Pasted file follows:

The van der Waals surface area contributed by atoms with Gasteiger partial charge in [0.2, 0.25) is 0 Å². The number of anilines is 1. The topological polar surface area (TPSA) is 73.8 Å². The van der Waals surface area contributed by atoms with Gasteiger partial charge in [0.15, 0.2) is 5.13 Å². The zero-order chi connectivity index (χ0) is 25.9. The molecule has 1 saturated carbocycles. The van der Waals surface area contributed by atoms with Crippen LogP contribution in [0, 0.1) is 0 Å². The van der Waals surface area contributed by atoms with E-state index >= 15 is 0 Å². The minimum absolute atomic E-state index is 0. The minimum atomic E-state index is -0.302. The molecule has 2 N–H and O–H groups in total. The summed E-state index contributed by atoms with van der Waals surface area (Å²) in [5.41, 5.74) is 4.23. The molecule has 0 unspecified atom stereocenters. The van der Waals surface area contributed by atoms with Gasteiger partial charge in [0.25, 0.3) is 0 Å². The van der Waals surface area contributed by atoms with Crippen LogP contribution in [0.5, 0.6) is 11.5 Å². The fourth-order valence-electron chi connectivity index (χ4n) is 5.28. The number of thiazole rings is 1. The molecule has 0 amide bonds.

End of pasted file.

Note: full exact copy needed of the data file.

The van der Waals surface area contributed by atoms with Gasteiger partial charge in [0.2, 0.25) is 0 Å². The number of anilines is 1. The topological polar surface area (TPSA) is 73.8 Å². The van der Waals surface area contributed by atoms with Gasteiger partial charge in [0.15, 0.2) is 5.13 Å². The zero-order chi connectivity index (χ0) is 25.9. The molecule has 1 saturated carbocycles. The van der Waals surface area contributed by atoms with Crippen LogP contribution in [0, 0.1) is 0 Å². The van der Waals surface area contributed by atoms with E-state index >= 15 is 0 Å². The minimum absolute atomic E-state index is 0. The minimum atomic E-state index is -0.302. The molecule has 2 N–H and O–H groups in total. The summed E-state index contributed by atoms with van der Waals surface area (Å²) in [5.41, 5.74) is 4.23. The molecule has 0 unspecified atom stereocenters. The van der Waals surface area contributed by atoms with Gasteiger partial charge in [0.25, 0.3) is 0 Å². The van der Waals surface area contributed by atoms with Crippen LogP contribution in [0.5, 0.6) is 11.5 Å². The fourth-order valence-electron chi connectivity index (χ4n) is 5.28. The number of thiazole rings is 1. The molecule has 0 amide bonds.